Oscars Double Feature: Lady Bird & All About Eve
We have a problem with ambitious women. When women desire to be President, filmmakers and actors, CEOs, or just important by their own definition, our society views them with suspicion or condescension. But this is the era of nasty women and #MeToo, and rules are being rewritten. Greta Gerwig’s phenomenal film Lady Bird encapsulates our political climate without even directly commenting on it. When thinking of what older Best Picture winner/nominee to pair Lady Bird with, I thought of Joseph L. Mankiewicz’s All About Eve, the ultimate showbiz drama from 1950. Both films are about young women stepping out of their box. Lady Bird (Saoirse Ronan) and Eve (Anne Baxter) can be abrasive and hard to like. Lady Bird is treated with affection and understanding by the film, but Eve is a more proper villain. There’s another film to compare Lady Bird to (the wonderful Terms of Endearment), but I thought about Eve while watching Lady Bird make her mistakes.
For me, the beat in Lady Bird that first brought All About Eve to mind is Lady Bird’s weaseling her way into the cool kids group late in the film. Lady Bird, unhappy with her ordinary life, cons her way into the good graces of alpha girl Jenna (Odeya Rush). First she concocts a prank with Jenna on cooler-than-she-seems Sister Sarah Joan (Lois Smith). Then she lies about where she lives, picking her dream house in the rich part of town over her tiny home on the wrong side of the tracks. Eve tricks her way into the inner circle of megastar Margo Channing (Bette Davis) through flattery and inauthentic hero worship. The themes of class anxiety in both films see the women insinuating themselves into a false life and getting found out.
Both Lady Bird and Eve put on personas and live their lives with performative masks. Lady Bird just wants to escape her life, while Eve is more directly ambitious to be the top star. Eve wants to replace Margo, while Lady Bird just wants to join Jenna’s affluent circle. It’s easier to root for Lady Bird even though she does horrible things because she’s beautifully relatable. Lady Bird is grounded in the world that teenagers live in. All About Eve is a Broadway melodrama, with quippy characters and grand emotions. Neither Lady Bird nor Eve is a “good person,” but Lady Bird shows the potential for growth and change. Eve, by contrast, finds herself stuck in the same cycle she started. Eve is a blackmailer, and she has no qualms about sabotaging people’s lives for her own personal gain. Eve’s comeuppance isn’t even satisfying because the ending scene suggests an unbreakable pattern.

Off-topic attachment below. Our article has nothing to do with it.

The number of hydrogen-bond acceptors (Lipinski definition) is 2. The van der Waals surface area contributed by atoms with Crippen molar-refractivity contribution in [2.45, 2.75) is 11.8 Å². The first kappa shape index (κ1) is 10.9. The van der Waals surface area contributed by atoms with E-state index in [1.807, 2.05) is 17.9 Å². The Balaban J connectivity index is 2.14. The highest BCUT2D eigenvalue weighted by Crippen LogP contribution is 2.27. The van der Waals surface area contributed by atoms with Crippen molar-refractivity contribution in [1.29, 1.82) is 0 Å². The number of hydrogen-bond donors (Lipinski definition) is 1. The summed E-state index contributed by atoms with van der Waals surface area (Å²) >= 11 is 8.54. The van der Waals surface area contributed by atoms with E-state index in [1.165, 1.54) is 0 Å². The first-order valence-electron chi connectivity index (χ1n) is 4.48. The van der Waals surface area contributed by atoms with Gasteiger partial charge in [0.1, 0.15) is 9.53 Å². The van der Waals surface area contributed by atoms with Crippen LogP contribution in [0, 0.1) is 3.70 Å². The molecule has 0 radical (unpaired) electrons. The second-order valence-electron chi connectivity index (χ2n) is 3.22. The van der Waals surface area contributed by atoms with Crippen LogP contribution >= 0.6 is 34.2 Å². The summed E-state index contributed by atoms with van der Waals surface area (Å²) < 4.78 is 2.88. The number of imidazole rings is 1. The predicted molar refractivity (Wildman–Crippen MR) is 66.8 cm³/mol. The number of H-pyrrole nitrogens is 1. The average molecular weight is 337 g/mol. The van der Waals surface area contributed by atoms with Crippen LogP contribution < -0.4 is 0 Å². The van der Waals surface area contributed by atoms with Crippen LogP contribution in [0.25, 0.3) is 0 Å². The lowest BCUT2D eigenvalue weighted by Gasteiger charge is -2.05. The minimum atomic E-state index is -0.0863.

Margo Channing and Lady Bird’s mother Marion (Laurie Metcalf) share a prickly personality. They are both outwardly “difficult,” but inwardly vulnerable and sensitive. Lady Bird’s first love interest Danny (Lucas Hedges) describes Marion as “scary and warm,” which I think descries Margo as well. Both women are afraid of losing something, and are as status-conscious as their younger counterparts. Margo and Marion are both uncompromising until they are, stubborn and unforgiving but considerate and compassionate.
Lady Bird and All About Eve are both triumphs of feminist filmmaking, in similar and dissimilar ways. Both films boast a largely female cast playing fully-realized characters with interior lives. Both films easily pass the Bechdel Test in numerous scenes, with male characters revolving around the women. The key difference is that Lady Bird is written and directed by a woman, Greta Gerwig, and All About Eve by a man, Joseph Mankiewicz.
As entertaining and insightful as All About Eve is (and it is the only film to score four female Academy Award acting nominations), it still features women as catty and backstabbing, and worried about aging. Lady Bird does have women arguing with each other and pursuing romance but the film feels more authentic and honest in its depiction of women’s relationships with one another. Lady Bird and Eve are unlikable, but admirable in their headstrong pursuit of their ambitions. Eve’s hunger turns her into a villain in the 1950s, but maybe in the early 21st century, Lady Bird would identify with her going after her goals. In both films, these women want more, and we should appreciate them flaws and all.